Under this action, the Department of Agriculture’s affiliation with the former College of Science and Technology has shifted to the School of Polytechnic Studies, and the previous “Department of Industrial Technology” has been renamed.

In addition, Dr. Randy Shaw was named dean of the School of Polytechnic Studies. Shaw had been serving as director of the Polytechnic Institute, the forerunner to the School of Polytechnic Studies. He is reporting to Interim Provost Dennis Holt.

Shaw says all University policies which govern processes common to the University’s “colleges’ will apply to the School of Polytechnic Studies unless the School of Polytechnic Studies is specifically excluded from such application. These include, but are not limited to, policies governing appointment of representative faculty committees and faculty tenure, promotion and merit pay.

Development of the School of Polytechnic Studies

As part of the University’s Mission Enhancement Plan, the Polytechnic Institute was formed in November 1996. The purpose of the then “Polytechnic Institute” was to consolidate and focus Southeast’s role in the implementation of the State Plan for Postsecondary Technical Education. Funding for the formation of the Polytechnic Institute was included in the Mission Enhancement budget.

The University’s 1998-2000 Strategic Implementation Plan identified the goal of moving the Polytechnic Institute to a School or College in the University’s 1998-2000 Strategic Implementation Plan. This move was considered necessary to provide the programs contained in the academic unit the same recognition, rights and responsibilities as the other academic units on campus.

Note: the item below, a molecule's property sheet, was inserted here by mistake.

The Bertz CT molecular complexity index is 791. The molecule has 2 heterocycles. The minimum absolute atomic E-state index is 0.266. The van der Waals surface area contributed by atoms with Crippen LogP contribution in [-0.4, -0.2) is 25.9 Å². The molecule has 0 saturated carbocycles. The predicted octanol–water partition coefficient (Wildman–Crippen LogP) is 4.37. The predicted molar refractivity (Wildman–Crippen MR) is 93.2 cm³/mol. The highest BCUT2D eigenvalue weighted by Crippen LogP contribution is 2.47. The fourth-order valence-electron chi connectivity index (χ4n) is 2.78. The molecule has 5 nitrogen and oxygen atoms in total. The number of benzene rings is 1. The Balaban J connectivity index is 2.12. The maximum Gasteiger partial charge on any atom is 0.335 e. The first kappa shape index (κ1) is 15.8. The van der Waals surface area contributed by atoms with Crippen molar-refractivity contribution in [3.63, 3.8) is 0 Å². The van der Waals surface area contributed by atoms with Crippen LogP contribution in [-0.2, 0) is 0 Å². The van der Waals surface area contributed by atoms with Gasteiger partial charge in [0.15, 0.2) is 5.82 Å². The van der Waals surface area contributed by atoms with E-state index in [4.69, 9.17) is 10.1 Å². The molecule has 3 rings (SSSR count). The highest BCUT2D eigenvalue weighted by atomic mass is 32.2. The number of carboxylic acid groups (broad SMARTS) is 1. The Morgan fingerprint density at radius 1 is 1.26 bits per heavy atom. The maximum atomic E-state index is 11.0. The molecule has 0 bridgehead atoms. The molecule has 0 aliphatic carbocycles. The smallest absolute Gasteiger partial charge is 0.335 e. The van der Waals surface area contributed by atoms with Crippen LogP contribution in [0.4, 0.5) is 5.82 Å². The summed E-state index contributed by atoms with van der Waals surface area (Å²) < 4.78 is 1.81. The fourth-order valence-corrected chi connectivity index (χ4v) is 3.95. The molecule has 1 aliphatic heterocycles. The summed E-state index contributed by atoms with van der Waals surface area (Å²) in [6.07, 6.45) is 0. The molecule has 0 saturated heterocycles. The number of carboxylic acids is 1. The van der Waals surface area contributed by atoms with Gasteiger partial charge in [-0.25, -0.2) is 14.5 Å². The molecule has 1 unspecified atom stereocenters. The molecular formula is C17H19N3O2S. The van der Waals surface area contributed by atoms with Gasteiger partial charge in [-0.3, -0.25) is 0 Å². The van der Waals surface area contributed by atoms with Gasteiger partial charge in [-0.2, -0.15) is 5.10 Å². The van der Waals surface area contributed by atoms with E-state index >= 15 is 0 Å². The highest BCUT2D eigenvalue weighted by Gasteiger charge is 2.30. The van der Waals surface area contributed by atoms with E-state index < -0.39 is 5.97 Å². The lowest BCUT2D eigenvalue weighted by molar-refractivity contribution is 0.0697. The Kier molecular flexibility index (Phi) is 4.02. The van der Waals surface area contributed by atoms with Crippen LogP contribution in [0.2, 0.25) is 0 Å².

Department of Agriculture moves to School of Polytechnic Studies

In conjunction with this move, the Department of Agriculture, last January, requested that administrative supervision and affiliation for its personnel, budget, facilities, equipment and programs be transferred from the then College of Science and Technology to the then Polytechnic Institute. The Department made the request because their activities, goals and values were more closely aligned with those of the Polytechnic Institute, Shaw said. The change in affiliation was approved by the College of Science and Technology and by the Academic Council earlier this fall and later by the Regents.

Department of Industrial and Engineering Technology renamed

In a related matter, the Board of Regents also recently approved a change in the name of the Department of Industrial Technology to the Department of Industrial and Engineering Technology. The former Department of Industrial Technology contained degree programs related to manufacturing, electronics and computer technology, technical graphics, and industrial management and were accredited by the National Association of Industrial Technology.

Shaw said the State Plan for Postsecondary Technical Education requested that new programs be added to support the manufacturing enterprises of Missouri. So, in 1998, the Board and the Coordinating Board for Higher Education approved a new bachelor of science in manufacturing engineering technology. The program began last fall and, already, nearly 30 students have declared a major in manufacturing engineering technology.